Then I saw the Spring-Loaded Camming Device, or SLCD. The idea of this ingenious little mechanism is to hook into the cracks of the rock to secure the climber and give him something to hold on to as he pulls himself up ever higher.

When placing an SLCD, the climber pulls a mechanism to retract the cams, places it in a crack with the stem pointing down, and releases the mechanism, allowing the cams to spring back against the rock. When the SLCD is pulled downward (say, because of a fall), the spiral-shaped cams are forced harder against the rock, making it more secure. – Stephen Edwards, rock climber

Although some rock faces are considered “sheer”, there are always cracks—some are crazy tiny and some are deep and wide. Without the cracks there’d be nothing to grab hold of and therefore the rock would be impossible to climb.

I love the movie, “Pretty Woman”. Edward (played by Richard Gere) is afraid of heights. He occupies the penthouse suite, which is on the roof of the Beverly Wilshire Hotel in Beverly Hills. He won’t even step out onto the terrace to look out over the city because he’s too scared. Why then, if he’s so afraid of heights, does he stay up there? “Because it’s the best.”

That’s the very reason people give when asked why they climb mountains. “Because it’s the best.” They love the view, the air, the adrenaline rush, and the feeling of accomplishment and pride that comes with overcoming great obstacles and making it to the top.

If we are to reach our full potential and climb to the top of life, we’ve got to face our fears, get and use the right equipment, and summon all our strength and courage to tackle the challenge. But (and this is important), if life is smooth and without cracks, we won’t have anything to hook onto and pull ourselves up. The crevices, cracks, and crannies are necessary imperfections that help us in our climb.

So, next time you hear someone bragging about how smooth life is and how lucky he or she is to have never encountered any breaks in their perfect life, think about the rock climber. Those people might miss out on the experience of standing high up on a challenging mountain of trials and knowing the thrill of surviving—of making it to the top.

You know…I like the fact that my fissures and fractures have been exposed. They’ve given me the footing I needed to climb up over the obstacles and ugly hurdles. And let me tell you, the view from up here is awesome!

Monday, February 7, 2011

When Exercise Systems Talk Back

I really do love to exercise, but I am easily bored. So, I change it up all the time. I often walk or I move to the Wii Fit, the P90X videos (when I’m feelin’ crazy), or a dance DVD.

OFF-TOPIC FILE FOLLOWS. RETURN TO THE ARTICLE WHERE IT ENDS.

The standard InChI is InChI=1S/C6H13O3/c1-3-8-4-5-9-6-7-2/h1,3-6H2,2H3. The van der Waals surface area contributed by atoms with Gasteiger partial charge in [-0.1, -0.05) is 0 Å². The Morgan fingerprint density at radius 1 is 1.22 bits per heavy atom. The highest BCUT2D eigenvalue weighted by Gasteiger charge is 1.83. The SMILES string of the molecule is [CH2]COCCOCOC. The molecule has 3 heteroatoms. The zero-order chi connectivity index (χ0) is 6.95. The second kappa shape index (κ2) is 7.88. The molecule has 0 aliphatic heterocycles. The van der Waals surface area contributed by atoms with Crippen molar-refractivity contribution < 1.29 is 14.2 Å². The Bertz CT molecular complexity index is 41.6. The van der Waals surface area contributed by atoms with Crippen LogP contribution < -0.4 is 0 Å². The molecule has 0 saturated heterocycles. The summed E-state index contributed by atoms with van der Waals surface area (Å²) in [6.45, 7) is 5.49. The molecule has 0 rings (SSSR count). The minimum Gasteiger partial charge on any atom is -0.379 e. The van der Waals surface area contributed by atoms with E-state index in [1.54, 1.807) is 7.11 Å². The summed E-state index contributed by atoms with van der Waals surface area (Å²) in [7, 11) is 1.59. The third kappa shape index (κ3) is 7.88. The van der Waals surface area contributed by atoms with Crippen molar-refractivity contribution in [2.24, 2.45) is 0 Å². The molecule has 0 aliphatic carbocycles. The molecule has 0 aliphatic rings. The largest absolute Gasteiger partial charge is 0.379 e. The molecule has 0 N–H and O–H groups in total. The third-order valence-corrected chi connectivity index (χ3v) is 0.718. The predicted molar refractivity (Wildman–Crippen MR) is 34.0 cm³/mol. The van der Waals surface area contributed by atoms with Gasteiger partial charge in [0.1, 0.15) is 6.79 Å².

Last year about this time I purchased the Jenny McCarthy exercise program for the Wii called, “Your Shape”. The package includes a DVD and a small camera. The idea is that the user mirrors Jenny’s avatar and the camera captures the user’s movements. The system senses whether or not the consumer is in sync with Ms. McCarthy.

I plugged in the camera, slid the DVD into the Wii system, turned on the TV, and started to exercise.

Jenny’s cartoon image began stretching and moving on my TV screen, while my image was captured by the camera and projected in a small box in the lower right hand corner of the television. I mirrored her movements perfectly. The camera, however, had a slight delay. This means it APPEARED that I was behind.

Suddenly, Jenny starts talking to me. “It seems you’re having difficulty with this move. We’ll slow down a bit.” Jenny McCarthy is berating me. Are you kidding?

I move closer to the camera in hopes it sees me more clearly.

“Okay. Are you ready?” Jenny prods. “Let’s go!”

We stretch and reach. I can see my image in the corner of the television and the camera is still not reading me properly. My arms are up over my head, but the “me” on the screen looks like she’s moving in slow motion.

“You still seem to be having trouble with this move.”

I am not having trouble, Jenny McCarthy, and I don’t like your tone!

I popped the DVD out of the player, unplugged the camera, and repackaged the whole stickin’ thing. Jenny had been in my home for less than 30 minutes, and I was ready to send her packing!

I drove to Costco, walked up to the return counter, and handed the yellow box back to the woman.

“Is there anything wrong with the product?”

“Yeah! Jenny McCarthy is talking smack about me.” The lovely cashier handed me my money, and I headed home.

Now excuse me while I put on my P90X DVD’s. That guy can’t see me so as far as he knows I rock! And a bonus—he’s way cuter than Jenny!